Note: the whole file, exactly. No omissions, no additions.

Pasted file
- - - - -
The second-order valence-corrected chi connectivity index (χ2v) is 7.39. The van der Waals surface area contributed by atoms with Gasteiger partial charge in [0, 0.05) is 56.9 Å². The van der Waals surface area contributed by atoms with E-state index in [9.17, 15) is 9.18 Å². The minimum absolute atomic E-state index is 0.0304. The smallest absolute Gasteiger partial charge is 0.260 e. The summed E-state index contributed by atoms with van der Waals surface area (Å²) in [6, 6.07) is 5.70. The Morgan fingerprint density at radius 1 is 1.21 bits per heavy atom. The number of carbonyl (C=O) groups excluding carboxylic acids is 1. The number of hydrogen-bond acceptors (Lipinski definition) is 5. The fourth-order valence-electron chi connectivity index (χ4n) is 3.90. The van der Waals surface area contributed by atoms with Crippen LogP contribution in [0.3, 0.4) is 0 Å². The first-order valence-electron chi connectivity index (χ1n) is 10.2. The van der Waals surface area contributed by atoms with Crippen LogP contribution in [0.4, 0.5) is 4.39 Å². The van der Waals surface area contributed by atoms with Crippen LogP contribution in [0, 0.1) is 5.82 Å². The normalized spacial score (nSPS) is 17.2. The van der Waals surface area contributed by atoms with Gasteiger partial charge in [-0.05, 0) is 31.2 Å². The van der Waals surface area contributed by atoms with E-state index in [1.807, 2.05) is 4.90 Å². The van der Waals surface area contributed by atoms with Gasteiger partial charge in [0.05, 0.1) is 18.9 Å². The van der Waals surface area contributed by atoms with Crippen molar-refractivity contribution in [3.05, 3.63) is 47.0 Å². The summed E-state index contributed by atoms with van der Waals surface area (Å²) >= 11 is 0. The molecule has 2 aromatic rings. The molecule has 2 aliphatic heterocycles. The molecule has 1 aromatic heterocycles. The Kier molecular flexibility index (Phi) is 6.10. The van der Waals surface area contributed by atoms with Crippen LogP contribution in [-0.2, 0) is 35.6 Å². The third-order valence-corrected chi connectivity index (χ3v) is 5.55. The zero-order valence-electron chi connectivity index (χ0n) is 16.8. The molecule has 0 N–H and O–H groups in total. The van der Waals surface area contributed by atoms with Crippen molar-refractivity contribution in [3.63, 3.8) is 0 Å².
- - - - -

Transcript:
The second-order valence-corrected chi connectivity index (χ2v) is 7.39. The van der Waals surface area contributed by atoms with Gasteiger partial charge in [0, 0.05) is 56.9 Å². The van der Waals surface area contributed by atoms with E-state index in [9.17, 15) is 9.18 Å². The minimum absolute atomic E-state index is 0.0304. The smallest absolute Gasteiger partial charge is 0.260 e. The summed E-state index contributed by atoms with van der Waals surface area (Å²) in [6, 6.07) is 5.70. The Morgan fingerprint density at radius 1 is 1.21 bits per heavy atom. The number of carbonyl (C=O) groups excluding carboxylic acids is 1. The number of hydrogen-bond acceptors (Lipinski definition) is 5. The fourth-order valence-electron chi connectivity index (χ4n) is 3.90. The van der Waals surface area contributed by atoms with Crippen LogP contribution in [0.3, 0.4) is 0 Å². The first-order valence-electron chi connectivity index (χ1n) is 10.2. The van der Waals surface area contributed by atoms with Crippen LogP contribution in [0.4, 0.5) is 4.39 Å². The van der Waals surface area contributed by atoms with Crippen LogP contribution in [0, 0.1) is 5.82 Å². The normalized spacial score (nSPS) is 17.2. The van der Waals surface area contributed by atoms with Gasteiger partial charge in [-0.05, 0) is 31.2 Å². The van der Waals surface area contributed by atoms with E-state index in [1.807, 2.05) is 4.90 Å². The van der Waals surface area contributed by atoms with Gasteiger partial charge in [0.05, 0.1) is 18.9 Å². The van der Waals surface area contributed by atoms with Crippen molar-refractivity contribution in [3.05, 3.63) is 47.0 Å². The summed E-state index contributed by atoms with van der Waals surface area (Å²) >= 11 is 0. The molecule has 2 aromatic rings. The molecule has 2 aliphatic heterocycles. The molecule has 1 aromatic heterocycles. The Kier molecular flexibility index (Phi) is 6.10. The van der Waals surface area contributed by atoms with Crippen LogP contribution in [-0.2, 0) is 35.6 Å². The third-order valence-corrected chi connectivity index (χ3v) is 5.55. The zero-order valence-electron chi connectivity index (χ0n) is 16.8. The molecule has 0 N–H and O–H groups in total. The van der Waals surface area contributed by atoms with Crippen molar-refractivity contribution in [3.63, 3.8) is 0 Å².